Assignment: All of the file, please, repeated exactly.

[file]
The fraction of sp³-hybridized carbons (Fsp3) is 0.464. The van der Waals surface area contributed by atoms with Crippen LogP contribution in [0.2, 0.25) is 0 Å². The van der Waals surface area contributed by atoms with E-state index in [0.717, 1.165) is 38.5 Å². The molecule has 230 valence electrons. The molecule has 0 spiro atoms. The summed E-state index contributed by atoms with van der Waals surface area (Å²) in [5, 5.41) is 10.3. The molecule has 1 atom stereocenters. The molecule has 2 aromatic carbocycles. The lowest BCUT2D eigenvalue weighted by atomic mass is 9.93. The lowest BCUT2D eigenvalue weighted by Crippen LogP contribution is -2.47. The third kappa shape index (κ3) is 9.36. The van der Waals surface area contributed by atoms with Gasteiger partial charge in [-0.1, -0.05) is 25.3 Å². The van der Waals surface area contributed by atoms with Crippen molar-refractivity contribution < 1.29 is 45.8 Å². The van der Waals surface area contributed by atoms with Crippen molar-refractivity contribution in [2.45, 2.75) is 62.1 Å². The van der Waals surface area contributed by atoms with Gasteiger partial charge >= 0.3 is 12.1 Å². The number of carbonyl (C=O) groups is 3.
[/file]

The fraction of sp³-hybridized carbons (Fsp3) is 0.464. The van der Waals surface area contributed by atoms with Crippen LogP contribution in [0.2, 0.25) is 0 Å². The van der Waals surface area contributed by atoms with E-state index in [0.717, 1.165) is 38.5 Å². The molecule has 230 valence electrons. The molecule has 0 spiro atoms. The summed E-state index contributed by atoms with van der Waals surface area (Å²) in [5, 5.41) is 10.3. The molecule has 1 atom stereocenters. The molecule has 2 aromatic carbocycles. The lowest BCUT2D eigenvalue weighted by atomic mass is 9.93. The lowest BCUT2D eigenvalue weighted by Crippen LogP contribution is -2.47. The third kappa shape index (κ3) is 9.36. The van der Waals surface area contributed by atoms with Gasteiger partial charge in [-0.1, -0.05) is 25.3 Å². The van der Waals surface area contributed by atoms with Crippen molar-refractivity contribution < 1.29 is 45.8 Å². The van der Waals surface area contributed by atoms with Crippen molar-refractivity contribution in [2.45, 2.75) is 62.1 Å². The van der Waals surface area contributed by atoms with Gasteiger partial charge >= 0.3 is 12.1 Å². The number of carbonyl (C=O) groups is 3.